No stranger to car racing films, David Carradine suits up once again for a cross country race titled the African International Rally.


This time out it’s not of the Death Race 2000 variety but shoots for a few laughs. Limp though they may be it’s all harmless fun. Besides that it has Christopher Lee in it so I’m good to go.

Carradine is supposed to be a driver in the race for Lee’s Count Borgia but they don’t quite get along and David’s out of a job. Not for long when Playboy Magazine writer Stockard Channing shows up looking to find a driver for her wreck of a race car and get her into the Rally.

“I’m a real Burt Reynolds.” Carradine tells her as he proves to her he is no slouch behind a wheel. Now they need an engine for her wreck. Sir Christopher just might have an extra one lying around that David can snag while Stockard keeps Lee busy. To see Lee attempt to seduce Stockard without the Dracula appeal is kind of fun.

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As a matter of fact if you are a fan of Lee’s he’s the whole show here and one wishes he scored more screen time. He’s humming opera in his wonderful baritone while at the wheel of his car and pointing out how many languages he’s fluent in. If you know anything about Lee, he’s injecting some personal traits into this film where he comes across as a mustached cartoon character who isn’t above setting traps for the other racers. Quite often these backfire on him and his comically inept assistant Hamilton Camp. His get up echoes Darth Vader behind the wheel of a matching car.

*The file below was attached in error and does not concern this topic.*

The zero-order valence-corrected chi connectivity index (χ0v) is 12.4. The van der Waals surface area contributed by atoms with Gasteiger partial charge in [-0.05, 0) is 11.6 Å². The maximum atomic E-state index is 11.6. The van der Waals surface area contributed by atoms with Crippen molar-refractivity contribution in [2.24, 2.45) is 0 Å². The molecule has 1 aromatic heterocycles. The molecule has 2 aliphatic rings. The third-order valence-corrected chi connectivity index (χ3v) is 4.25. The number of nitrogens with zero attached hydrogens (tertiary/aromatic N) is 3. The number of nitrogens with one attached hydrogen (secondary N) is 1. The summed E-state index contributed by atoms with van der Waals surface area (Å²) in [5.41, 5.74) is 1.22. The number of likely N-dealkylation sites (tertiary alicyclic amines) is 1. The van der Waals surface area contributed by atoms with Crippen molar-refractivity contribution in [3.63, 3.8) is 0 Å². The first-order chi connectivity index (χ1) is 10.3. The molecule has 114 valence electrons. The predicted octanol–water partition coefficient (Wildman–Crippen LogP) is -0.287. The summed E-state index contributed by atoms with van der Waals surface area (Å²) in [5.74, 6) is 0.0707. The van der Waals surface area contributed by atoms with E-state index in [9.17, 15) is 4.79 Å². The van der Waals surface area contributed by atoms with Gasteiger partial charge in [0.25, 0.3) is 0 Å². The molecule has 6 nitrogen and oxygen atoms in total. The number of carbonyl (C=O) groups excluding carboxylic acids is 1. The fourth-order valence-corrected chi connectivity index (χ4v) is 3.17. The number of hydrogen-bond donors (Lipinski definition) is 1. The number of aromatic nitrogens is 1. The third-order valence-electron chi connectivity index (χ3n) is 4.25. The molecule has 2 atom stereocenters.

Lee would turn up in an equally bizarre outfit opposite Carradine in a 1979 flick I can never get into called The Circle of Iron despite a great cast dropping in for a succession of cameos.


With Carradine and Channing sitting side by side over 3000 miles were bound to have some romance. How about a rainy mud hole for some fun and games?

Then of course there’s the beauty of the wild animals that frequently turn up on the dirt roads through the African villages. We get elephants, giraffes and a nice bit where Carradine finds himself surrounded by lions while changing a tire.


This is really just another poor man’s variation on the Cannonball Run style of film without the star power and utter waste of the talent involved in those two films that went along way in sealing Burt’s fate. It was filmed entirely in Africa at various state parks listed in the closing credits. I hadn’t seen this since the VHS hit stores way back so it’s nice to see something like this turn up in the MOD market from MGM.

For those looking to solidify there Lee/Carradine collections it’s a welcome surprise.